n u m b e r 3.

Truly enjoy every bite of food… what does it smell like, taste like, look like. slow down if ya need too and check in. If you slow down enough to ejoy each bite, you will eat slower, enjoy it more, and sense your internal cues of satiety.

n u m b e r 4.

Dont beat yourself up for eating too much food or having dessert. Allow it to be a complete experience instead of it meaning you have to restrict or only eat salad, or workout extra hard for the next week. Have some pie and then be done with it. it means nothing except that you had some pie. no biggie. Often we eat unhealthy and then take that experience with us on to the next experience and make it mean more then it is. The extra shame and guilt has no value nor is it productive. Enjoy the meal and then put a period (.) at the end of it.

n u m b e r 5.

Move your body, go for a walk or a hike to help with digestion, stress and because it feels GOOD not because you “should.”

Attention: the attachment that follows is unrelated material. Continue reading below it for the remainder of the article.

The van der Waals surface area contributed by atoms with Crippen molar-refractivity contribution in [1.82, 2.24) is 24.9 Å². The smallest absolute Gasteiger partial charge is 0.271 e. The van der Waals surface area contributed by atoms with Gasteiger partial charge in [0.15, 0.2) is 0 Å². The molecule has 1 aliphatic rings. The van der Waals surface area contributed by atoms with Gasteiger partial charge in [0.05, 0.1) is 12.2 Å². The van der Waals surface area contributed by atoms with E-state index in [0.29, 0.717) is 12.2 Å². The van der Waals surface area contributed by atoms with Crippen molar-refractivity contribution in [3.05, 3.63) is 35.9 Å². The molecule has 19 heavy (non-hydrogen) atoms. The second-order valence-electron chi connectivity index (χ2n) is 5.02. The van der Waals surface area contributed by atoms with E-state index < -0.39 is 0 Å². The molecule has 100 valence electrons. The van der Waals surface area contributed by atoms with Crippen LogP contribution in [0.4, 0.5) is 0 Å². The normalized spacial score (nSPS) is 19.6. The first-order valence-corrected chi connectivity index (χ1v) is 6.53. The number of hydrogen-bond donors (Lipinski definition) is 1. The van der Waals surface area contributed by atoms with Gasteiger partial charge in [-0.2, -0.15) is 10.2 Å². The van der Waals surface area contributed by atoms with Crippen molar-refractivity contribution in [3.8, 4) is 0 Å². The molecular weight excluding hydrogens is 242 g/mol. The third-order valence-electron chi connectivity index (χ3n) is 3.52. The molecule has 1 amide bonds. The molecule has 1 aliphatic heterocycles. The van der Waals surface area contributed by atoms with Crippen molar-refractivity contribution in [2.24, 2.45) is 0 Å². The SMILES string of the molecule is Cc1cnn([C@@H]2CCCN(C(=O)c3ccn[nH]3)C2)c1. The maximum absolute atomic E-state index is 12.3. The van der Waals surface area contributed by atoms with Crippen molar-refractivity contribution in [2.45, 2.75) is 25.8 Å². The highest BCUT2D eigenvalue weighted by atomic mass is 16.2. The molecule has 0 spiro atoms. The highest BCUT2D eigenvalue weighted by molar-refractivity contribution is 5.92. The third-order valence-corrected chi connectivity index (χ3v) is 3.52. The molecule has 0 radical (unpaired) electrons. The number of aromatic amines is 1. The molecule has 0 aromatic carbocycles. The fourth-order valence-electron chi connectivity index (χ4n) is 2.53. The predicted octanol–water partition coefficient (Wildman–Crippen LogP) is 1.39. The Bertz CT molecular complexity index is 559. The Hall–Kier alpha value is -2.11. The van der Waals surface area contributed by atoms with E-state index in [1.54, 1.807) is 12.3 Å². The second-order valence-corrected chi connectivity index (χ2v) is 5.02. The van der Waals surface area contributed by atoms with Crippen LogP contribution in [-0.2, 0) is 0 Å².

n u m b e r 6.

Practice gratitude and give thanks. It’s hard to be stressed and grateful at the same time.  

n u m b e r 7.

Trust your built in body wisdom and intuition about foods. If you know a certain food doesn’t agree with you, honor that. Don’t let the pressure of others or the holiday stop you from doing you. But if you want that food then eat it and enjoy it. DO YOU! I know that around the holidays our family and friends can push us to eat or make comments about our bodies or what’s on our plate. Remember that you have every right to stand in your power and do what you know is best for you.

lots of love, HAPPY THANKSGIVING. I am always here if you need support.

You got this, sista.

xo, C

Creating Healthy Boundaries around Health and Food With Brandilyn Tebo

This post is for those that know their relationship with food and health could use some work.

I teamed up with Brandilyn Tebo, transformative af Life Coach to help you create healthy boundaries with food and health.

We want to describe what is “normal” and “not normal” in this area. And give you some tips to transform your relationship to food and health